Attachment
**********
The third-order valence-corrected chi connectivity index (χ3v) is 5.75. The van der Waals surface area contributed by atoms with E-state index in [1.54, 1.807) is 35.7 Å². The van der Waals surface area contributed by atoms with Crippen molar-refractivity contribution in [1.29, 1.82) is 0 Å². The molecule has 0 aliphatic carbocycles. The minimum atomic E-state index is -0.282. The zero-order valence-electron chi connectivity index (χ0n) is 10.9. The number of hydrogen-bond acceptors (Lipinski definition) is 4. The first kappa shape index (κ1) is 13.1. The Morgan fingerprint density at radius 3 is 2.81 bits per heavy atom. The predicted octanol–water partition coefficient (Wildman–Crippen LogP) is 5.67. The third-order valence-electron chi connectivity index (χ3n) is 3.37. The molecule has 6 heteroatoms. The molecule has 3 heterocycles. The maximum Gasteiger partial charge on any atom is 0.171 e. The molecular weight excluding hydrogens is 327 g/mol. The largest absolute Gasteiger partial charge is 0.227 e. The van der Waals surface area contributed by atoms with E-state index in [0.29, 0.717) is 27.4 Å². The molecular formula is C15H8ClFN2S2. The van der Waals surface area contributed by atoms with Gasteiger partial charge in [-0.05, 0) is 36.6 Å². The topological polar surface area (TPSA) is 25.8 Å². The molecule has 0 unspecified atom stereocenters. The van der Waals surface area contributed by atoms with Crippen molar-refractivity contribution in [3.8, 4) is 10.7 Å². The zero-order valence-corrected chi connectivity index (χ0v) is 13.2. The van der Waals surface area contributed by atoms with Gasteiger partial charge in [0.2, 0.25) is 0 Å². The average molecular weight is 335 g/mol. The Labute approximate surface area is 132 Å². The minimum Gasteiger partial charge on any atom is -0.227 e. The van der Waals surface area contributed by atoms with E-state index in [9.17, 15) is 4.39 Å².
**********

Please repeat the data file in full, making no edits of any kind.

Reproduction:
The third-order valence-corrected chi connectivity index (χ3v) is 5.75. The van der Waals surface area contributed by atoms with E-state index in [1.54, 1.807) is 35.7 Å². The van der Waals surface area contributed by atoms with Crippen molar-refractivity contribution in [1.29, 1.82) is 0 Å². The molecule has 0 aliphatic carbocycles. The minimum atomic E-state index is -0.282. The zero-order valence-electron chi connectivity index (χ0n) is 10.9. The number of hydrogen-bond acceptors (Lipinski definition) is 4. The first kappa shape index (κ1) is 13.1. The Morgan fingerprint density at radius 3 is 2.81 bits per heavy atom. The predicted octanol–water partition coefficient (Wildman–Crippen LogP) is 5.67. The third-order valence-electron chi connectivity index (χ3n) is 3.37. The molecule has 6 heteroatoms. The molecule has 3 heterocycles. The maximum Gasteiger partial charge on any atom is 0.171 e. The molecular weight excluding hydrogens is 327 g/mol. The largest absolute Gasteiger partial charge is 0.227 e. The van der Waals surface area contributed by atoms with E-state index in [0.29, 0.717) is 27.4 Å². The molecular formula is C15H8ClFN2S2. The van der Waals surface area contributed by atoms with Gasteiger partial charge in [-0.05, 0) is 36.6 Å². The topological polar surface area (TPSA) is 25.8 Å². The molecule has 0 unspecified atom stereocenters. The van der Waals surface area contributed by atoms with Crippen molar-refractivity contribution in [3.8, 4) is 10.7 Å². The zero-order valence-corrected chi connectivity index (χ0v) is 13.2. The van der Waals surface area contributed by atoms with Gasteiger partial charge in [0.2, 0.25) is 0 Å². The average molecular weight is 335 g/mol. The Labute approximate surface area is 132 Å². The minimum Gasteiger partial charge on any atom is -0.227 e. The van der Waals surface area contributed by atoms with E-state index in [9.17, 15) is 4.39 Å².